I’m lazy, so I think I’ll be skipping breakfast to grab brunch later at the airport. It’s been a while since I posted an entry or two, so I thought I’d play catch-up and take stock of my short 1 week trip to the Valley.
This trip has been a fruitful one – we began the week with a series of meetings with VCs along Sand Hill Road to bounce ideas with them on how Singapore could play a small (but hopefully useful) role in keeping the cogs of the Silicon Valley innovation engine oiled and turning, even as the financial storms continue to blow. Geez’, how did Madoff get away with that US$50b Ponzi scheme of his over at Wall Street? Someone must have been sleeping on his watch! Not that US$50b is a large sum considering the trillions that have been poured into this debacle since the circus show began months ago. But I digress.
Thursday and Friday was spent catching up with some startups in the Bay Area, to explore ways in which they could leverage upon Singapore to extend their runway and establish an engineering center in Singapore that is 7-hours away from half the world’s population. In case you’re wondering how, the government of Singapore has cash grants that can support development work by footing up to 50% of the salaries of their Singapore-based employees. You don’t have to hire locals to extend your runway. Even seeding the team with engineers from your HQ (on USA pay) would result in anywhere between 30% – 50% runway extension (conservative estimate of variation due to inefficiencies in the relocation process). The best part? These grants are non-dilutive and do not require any stake of your profits or IP. It’s also perfect that Singapore does not have capital gains tax, nor have immigration quotas for H1-B-equivalents or Green Card equivalents. Drop me a line if you’d like to find out more.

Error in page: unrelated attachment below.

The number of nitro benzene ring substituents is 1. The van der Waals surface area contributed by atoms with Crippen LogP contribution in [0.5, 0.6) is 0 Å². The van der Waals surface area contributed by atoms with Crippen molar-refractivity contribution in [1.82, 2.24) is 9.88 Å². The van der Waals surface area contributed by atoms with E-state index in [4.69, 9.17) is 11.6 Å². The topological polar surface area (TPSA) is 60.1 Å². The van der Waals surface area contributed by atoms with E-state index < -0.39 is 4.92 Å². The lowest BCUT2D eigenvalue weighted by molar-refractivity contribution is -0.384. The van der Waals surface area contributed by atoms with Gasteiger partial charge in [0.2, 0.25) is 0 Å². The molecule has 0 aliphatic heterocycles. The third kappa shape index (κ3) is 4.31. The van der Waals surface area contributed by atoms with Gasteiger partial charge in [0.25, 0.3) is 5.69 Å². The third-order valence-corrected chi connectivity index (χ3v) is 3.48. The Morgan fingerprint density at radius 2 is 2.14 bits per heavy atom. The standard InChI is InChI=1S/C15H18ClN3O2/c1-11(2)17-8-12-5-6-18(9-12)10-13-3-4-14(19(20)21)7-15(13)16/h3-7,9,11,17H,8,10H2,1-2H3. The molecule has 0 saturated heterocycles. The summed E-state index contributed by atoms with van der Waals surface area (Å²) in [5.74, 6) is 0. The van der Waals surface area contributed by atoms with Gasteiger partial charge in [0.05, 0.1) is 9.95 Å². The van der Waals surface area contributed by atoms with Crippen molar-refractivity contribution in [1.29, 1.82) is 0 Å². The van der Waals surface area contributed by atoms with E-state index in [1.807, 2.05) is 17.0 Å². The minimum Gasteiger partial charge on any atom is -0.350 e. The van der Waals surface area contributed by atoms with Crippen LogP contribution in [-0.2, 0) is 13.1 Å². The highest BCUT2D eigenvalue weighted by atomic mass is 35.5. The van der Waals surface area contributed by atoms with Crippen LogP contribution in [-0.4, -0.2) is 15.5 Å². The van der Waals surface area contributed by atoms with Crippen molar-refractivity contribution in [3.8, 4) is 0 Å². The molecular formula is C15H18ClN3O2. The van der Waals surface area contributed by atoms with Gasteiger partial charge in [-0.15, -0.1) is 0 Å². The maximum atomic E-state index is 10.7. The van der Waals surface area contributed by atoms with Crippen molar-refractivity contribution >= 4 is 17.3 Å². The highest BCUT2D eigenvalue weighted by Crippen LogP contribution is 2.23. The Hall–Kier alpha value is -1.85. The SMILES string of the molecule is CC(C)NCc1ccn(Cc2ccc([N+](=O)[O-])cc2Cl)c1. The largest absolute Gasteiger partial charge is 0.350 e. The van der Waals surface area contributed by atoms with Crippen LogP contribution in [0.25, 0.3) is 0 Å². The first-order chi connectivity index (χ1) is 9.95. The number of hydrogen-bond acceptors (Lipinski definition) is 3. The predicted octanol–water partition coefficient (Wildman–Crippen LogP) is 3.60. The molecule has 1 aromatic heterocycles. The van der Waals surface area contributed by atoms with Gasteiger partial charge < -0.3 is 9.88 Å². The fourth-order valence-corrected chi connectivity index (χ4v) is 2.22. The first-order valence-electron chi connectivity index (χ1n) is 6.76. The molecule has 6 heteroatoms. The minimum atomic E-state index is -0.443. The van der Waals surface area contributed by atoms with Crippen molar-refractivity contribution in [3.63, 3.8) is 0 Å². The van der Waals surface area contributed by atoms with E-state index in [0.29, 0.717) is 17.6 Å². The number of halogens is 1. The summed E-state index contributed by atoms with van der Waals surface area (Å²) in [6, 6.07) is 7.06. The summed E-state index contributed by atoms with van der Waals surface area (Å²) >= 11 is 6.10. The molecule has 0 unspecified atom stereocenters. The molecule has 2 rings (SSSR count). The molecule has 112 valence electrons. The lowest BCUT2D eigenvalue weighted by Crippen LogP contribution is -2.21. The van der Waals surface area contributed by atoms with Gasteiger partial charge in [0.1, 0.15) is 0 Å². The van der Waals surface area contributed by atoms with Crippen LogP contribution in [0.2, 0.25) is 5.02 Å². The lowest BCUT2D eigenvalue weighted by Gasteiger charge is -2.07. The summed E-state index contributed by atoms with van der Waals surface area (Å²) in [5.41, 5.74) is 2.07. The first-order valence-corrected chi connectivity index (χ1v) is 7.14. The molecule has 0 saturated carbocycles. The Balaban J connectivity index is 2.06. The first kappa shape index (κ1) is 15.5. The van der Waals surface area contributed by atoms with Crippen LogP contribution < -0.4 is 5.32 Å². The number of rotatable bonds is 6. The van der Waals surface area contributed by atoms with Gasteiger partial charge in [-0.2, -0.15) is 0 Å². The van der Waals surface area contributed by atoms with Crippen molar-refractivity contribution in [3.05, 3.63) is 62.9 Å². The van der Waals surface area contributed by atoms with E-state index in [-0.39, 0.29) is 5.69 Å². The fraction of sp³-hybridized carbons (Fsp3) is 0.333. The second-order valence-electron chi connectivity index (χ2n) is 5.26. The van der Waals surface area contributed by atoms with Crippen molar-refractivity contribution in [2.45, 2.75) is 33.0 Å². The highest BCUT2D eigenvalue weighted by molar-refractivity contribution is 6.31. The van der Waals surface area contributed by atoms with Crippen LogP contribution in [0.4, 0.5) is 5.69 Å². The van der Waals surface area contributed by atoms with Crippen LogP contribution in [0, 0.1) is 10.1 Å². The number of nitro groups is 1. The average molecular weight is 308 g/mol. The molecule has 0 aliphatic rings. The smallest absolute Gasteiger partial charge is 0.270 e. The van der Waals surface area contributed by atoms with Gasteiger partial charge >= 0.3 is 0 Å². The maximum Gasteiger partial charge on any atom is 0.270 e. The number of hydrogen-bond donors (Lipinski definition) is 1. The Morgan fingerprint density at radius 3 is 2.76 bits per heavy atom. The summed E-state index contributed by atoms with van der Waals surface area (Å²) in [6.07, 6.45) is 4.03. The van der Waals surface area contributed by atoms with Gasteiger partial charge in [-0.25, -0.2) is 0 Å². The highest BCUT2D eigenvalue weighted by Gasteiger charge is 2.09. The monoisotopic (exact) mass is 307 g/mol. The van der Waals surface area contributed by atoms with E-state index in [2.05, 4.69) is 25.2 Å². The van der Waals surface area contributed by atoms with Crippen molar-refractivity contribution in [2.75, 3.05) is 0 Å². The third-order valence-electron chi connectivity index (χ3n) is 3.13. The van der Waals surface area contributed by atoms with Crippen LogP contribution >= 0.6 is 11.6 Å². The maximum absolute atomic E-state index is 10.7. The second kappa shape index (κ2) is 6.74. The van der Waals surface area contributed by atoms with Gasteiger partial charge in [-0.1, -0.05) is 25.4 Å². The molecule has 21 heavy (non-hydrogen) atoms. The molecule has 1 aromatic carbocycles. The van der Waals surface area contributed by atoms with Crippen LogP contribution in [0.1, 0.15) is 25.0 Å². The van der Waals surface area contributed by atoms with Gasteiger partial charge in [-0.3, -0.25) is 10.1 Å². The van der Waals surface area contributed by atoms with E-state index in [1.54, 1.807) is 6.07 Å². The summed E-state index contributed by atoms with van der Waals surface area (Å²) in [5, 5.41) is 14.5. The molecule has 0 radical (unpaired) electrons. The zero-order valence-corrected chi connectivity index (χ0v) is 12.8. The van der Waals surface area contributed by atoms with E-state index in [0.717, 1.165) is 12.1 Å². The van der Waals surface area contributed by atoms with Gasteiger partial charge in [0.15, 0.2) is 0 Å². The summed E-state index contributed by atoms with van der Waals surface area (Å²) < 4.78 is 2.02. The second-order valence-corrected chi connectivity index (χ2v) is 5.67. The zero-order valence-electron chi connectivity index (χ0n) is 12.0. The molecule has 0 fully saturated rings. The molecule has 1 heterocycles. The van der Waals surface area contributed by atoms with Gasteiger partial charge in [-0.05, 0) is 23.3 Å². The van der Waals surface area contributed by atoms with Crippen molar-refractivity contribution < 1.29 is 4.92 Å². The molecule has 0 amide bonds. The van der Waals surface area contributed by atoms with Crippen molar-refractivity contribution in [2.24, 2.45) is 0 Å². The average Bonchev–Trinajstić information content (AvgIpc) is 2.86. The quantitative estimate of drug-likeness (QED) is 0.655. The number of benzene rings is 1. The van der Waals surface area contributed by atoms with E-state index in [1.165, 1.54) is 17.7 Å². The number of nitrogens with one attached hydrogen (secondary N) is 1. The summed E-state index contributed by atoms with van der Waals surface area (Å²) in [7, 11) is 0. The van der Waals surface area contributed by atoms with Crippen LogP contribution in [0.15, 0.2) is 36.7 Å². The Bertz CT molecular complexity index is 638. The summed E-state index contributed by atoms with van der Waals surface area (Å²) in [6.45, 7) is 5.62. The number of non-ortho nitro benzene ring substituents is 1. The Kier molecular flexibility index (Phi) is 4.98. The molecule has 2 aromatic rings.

My belief is that the next 12 – 18 months will be absolutely critical to startups everywhere. The year of 2009 is definitely one of negative growth in most markets, save China, India and a few others. I’ve been following the market closely over the past few months, and my largest concern is that the consumer credit card market will explode. Amex’s conversion to bank status wasn’t enough to stem erosion in confidence. Americans, and other plastic-trigger-happy folks around the world are known to have the toxic habit of rolling over their balance month on month. Woe be us should this go up in flames as well.
There’s plenty of follow-ups I gotta get out of my way, and hey, I have a flight to catch, so till next time!